Most Malaysians can't afford unit in this condo

Panorama, a newly completed 33-storey luxury residence in Kuala Lumpur.

MALAYSIA - At a recent condominium launch in Sentul, Kuala Lumpur, each person was given exactly one minute to choose a unit. Those who failed to do so would lose their turn.

But still the 900 odd units were sold out in two days. And this is despite each unit costing about RM800,000 (S$315,000).

There were so many people at this property launch that some waited from the night before, reported the New Straits Times.

While some people are able to afford the sky-high prices, most Malaysians cannot.

"I think maybe up to 60 per cent of Malaysians cannot afford to purchase properties," said real estate valuer Ernest Cheong.

"In order to buy a RM700,000 house - if you take a 30-year loan - it will cost you about RM3,800 per month. About 60 per cent of Malaysians earn RM4,000 and below," he said.

"Even if you forego eating every month, you still can't afford to pay the monthly instalments."

Unscrupulous

Dr Cheong said the factors driving up the prices of homes include the younger generation's willingness to take on debt, the culture of instant gratification and unscrupulous practices by developers.

The central bank's policy on loans has also made them easily available to the people, creating a surging but artificial demand for houses as people sign up for larger and larger loans. Their willingness to buy is based on the assumption that Malaysian property prices will keep rising.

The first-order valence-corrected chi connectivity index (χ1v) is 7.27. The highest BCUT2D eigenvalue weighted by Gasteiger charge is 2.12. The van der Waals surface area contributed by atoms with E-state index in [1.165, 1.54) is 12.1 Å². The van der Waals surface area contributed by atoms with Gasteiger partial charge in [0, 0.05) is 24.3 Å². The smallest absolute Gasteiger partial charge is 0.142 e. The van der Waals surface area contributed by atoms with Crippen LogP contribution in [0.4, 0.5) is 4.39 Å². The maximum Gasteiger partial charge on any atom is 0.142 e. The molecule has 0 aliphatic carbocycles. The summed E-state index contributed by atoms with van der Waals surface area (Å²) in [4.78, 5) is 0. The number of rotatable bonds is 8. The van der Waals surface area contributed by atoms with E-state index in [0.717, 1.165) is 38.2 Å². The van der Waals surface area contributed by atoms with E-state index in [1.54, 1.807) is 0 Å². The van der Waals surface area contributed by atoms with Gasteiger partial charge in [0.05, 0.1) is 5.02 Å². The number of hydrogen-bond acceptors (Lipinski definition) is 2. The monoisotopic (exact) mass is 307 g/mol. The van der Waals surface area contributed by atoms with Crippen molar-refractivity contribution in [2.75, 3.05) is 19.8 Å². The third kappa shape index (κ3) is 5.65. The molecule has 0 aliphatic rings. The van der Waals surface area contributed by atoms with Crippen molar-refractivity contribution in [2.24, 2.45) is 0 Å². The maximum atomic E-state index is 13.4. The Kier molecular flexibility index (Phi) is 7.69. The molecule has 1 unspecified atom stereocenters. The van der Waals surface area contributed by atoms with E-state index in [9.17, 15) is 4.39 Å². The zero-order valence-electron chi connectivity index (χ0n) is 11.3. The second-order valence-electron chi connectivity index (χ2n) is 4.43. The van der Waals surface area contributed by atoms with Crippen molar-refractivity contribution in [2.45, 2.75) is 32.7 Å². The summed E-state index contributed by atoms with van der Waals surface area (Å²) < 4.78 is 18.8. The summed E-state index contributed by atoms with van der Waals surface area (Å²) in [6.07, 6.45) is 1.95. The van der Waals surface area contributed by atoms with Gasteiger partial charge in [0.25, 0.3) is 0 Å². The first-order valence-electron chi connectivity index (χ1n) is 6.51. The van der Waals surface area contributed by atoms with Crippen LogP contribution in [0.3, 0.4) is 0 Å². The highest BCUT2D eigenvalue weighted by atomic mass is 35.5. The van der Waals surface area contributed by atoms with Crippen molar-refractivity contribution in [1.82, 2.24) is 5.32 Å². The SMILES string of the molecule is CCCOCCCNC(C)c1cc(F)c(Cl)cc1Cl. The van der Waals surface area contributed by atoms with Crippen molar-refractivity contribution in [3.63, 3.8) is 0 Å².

"When I started working in 1965, I rented a small place. Every month, I saved part of my salary. In those days, the banks gave loans of up to only 60 per cent of the value of the house," said Dr Cheong.

"In five years, I finally managed to buy a terrace house for RM11,000. I paid 40 per cent upfront and the remainder I paid off with a 10-year loan."

But today's graduates have a radically different approach to home ownership, said Dr Cheong.

For starters, loan tenures have been extended from 10 to 12, to 15 and finally to 30 years.

This, combined with an increasing culture of instant gratification, would see fresh graduates applying for a 95 per cent loan over 30 years.

He added that the Malaysian public have the perception that "if you don't buy now, property prices will be higher tomorrow".

Developers also have ingenious ways to make it appear as if their properties would quickly sell out.

"It's basically a cartel. It gives a psychological edge. It creates a rush. All the while, the people are being led by the nose."

Dr Yeah Kim Leng, the group chief economist of RAM Holdings, said that if house price increases continue to outstrip income growth, then the prices wouldn't be sustainable in the long term.

He said: "Of course, if you look at the reality of purchasing power on a cross-country basis, Malaysia is cheap, largely because of the high price levels as well as the strong currency of the other countries, for example, Singapore. But those Malaysian houses are affordable for foreign buyers, not Malaysians."

He feels that the current situation of escalating property prices has reached a point of concern.

A combination of low interest rates, easy availability of credit, a positive economic outlook with expectations of a continued rise in property prices, has now transformed the property into an asset class rather than an essential item.


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